Bede’s theological works occupy the most important place in his work. We can see to what degree Bede was regarded in the Middle Ages as a theologian in the fact that works of St. Ambrose, St. Jerome, and St. Augustine were falsely attributed to him, in the popularity of his works, and in the transmission of his commentaries and homilies in Florilegia and Homilaria. Bede’s most influential works were Expositio and Retractio in actus apostolorum, Super epistolas catholicas expositio, a commentary on the Gospel of St. Luke, and somewhat later a commentary on the Gospel of St. Mark, which is large measure repeats the earlier commentary on the Gospel of St. Luke, as well as two books of collected homilies. In his exegetical works Bede was influenced by the Alexandrian tradition (Origen).
The patristic writings in the abbey of Wearmouth-Jarrow were in large measure accessible. The use of the works of the Church Fathers in the early Middle Ages consists in an almost literal assumption of the source, but Bede rejected this approach. He cited and compared many patristic and biblical texts, as well as early Latin translation of the Bible. The most frequently cited biblical text was that of the Vulgate in the form represented by the Codex Amiatinus, which was not uniformly pure in all passages. Bede introduced an alia, antiqua, vetus translatio along with the old Latin text (Vetus Latina). Bede cites the Greek text of the Scriptures (the Septuagint) in an interlinear version in Expositio, a treatise that supplements Retractio in actus apostolorum, one of the earliest commentaries on the Acts of the Aposteles. This work is one of a few examples in which Bede’s connection with Theodore of Canterbury’s Antiochian school of exegis is apparent. It probably comes from Benedict Biscop under whose tutelage Bede was accepted into the abbey in Wearmouth-Jarrow, and who for two years was the abbot in the abbey of St. Peter in Canterbury. His In libros Regum quaestiones XXX are another example.
Bede’s verses occupy the least important position in his work. They are basically metrical (not rhythmic) and, with one exception, they do not rise above the level of school exercises. We should remember here the Liber hymnorum with the first Hymnus de opere sex dierum primordialium et de sex aetatibus mundi, the hexameter verse De die iudicii, which was translated into the Old English language, as the versified Psalms, which were continued by the tradition of paraphrasing biblical psalms introduced by Paulinus of Noli.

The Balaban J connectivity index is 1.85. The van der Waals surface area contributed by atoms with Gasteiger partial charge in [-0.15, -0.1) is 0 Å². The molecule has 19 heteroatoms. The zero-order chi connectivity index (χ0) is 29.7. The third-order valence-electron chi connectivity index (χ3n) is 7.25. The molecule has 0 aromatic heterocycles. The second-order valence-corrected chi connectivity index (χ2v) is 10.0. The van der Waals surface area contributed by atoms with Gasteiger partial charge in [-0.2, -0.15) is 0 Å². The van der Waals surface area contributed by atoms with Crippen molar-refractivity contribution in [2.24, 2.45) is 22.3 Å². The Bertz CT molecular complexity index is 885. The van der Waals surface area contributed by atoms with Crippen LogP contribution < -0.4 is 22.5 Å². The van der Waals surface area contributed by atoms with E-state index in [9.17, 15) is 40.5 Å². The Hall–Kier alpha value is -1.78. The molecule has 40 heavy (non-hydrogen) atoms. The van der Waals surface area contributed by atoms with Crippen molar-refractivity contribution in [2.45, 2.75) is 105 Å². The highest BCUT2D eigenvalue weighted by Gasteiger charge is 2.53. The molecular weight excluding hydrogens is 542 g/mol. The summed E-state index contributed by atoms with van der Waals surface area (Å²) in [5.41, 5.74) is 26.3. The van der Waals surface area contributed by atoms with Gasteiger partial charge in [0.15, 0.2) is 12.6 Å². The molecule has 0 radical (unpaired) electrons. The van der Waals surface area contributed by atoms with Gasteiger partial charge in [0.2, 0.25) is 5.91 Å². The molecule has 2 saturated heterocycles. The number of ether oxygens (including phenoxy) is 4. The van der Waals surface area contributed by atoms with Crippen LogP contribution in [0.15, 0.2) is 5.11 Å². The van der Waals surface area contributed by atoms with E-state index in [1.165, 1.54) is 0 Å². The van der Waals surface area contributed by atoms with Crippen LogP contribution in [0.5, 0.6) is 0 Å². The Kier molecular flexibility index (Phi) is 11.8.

Many works were wrongly attributed to Bede already in the Middle Ages. From the complete edition in 1563 (Herwagen) many works were wrongly printed under Bede’s name. Of two treatises on music attributed to him from the first edition, Musica quadrata seu mensurata (PL 90, 919–938) has long been regarded as inauthentic based on an analysis of its content. The treatise Musica theoria (PL 90, 909–920) also does not come from Bede (it is a compilation of various glosses to Boethius). The information found in the fourth book of his Historia ecclesiastica about the early period of Gregorian choral music in England is of interest for musical investigations today.
Only the so-called Song of mourning has been preserved from among the other works that Bede supposedly wrote (e.g. a commentary on the Gospel of John). Written in old English it consists of five verses. It calls people to be prepared spiritually for death and for judgment, which, in keeping with the opinion in Epistola Cuthberti de obitu Bedae, he supposedly recited when on his deathbed. The text has been preserved in three version (the Northumbrian dialect, the west Saxon, and the Middle) and in at least 38 manuscripts. It is Bede’s most widespread old English text. The Historia ecclesiastica to the end of the ninth century in the circle around King Alfred was translated into old English prose. It was probably not translated by Alfred, but by one of those who worked with him. The work has been preserved in six fragments. Probably toward the end of the tenth century, an anonymous old English poet translated Bede’s verse De die iudicii into old English. The verse was published under the title Be Domas Daepe and has been preserved only in one manuscript.
Bede’s works are published in: PL 90–95; Venerabilis Bedae Opera Historica, ed. C. Plummer, I–IIm, Ox 1896, republished with an introduction and clarifications in 1956.
Ueberweg II; G. F. Browne, The Venerable B., Lo 1919; A. H. Thompson, B. His Life, Times and Writings, Ox 1935; B. Capelle, M. Inguanez, B. Thum, Saint B. Venerabilis, Studia anselmiana VII, 6 (1936), 1–71; A. Ferrua, ECat II 1132–1137; A. Bober, Studia i teksty patrystyczne [Patristic studies and texts], Kr 1967, 74–113; Lexikon des Mittelalters, Mn 1980, I 1774–1779; R. Gregoire, DPAC I 515–518; B. and His World, I–II, Brokfield 1994; J. Stanley, The Venerable B. as Exegete, Dr 112 (1994), 201–226; M. L. Silvestre, B. La natura e i tempi, Na 1995.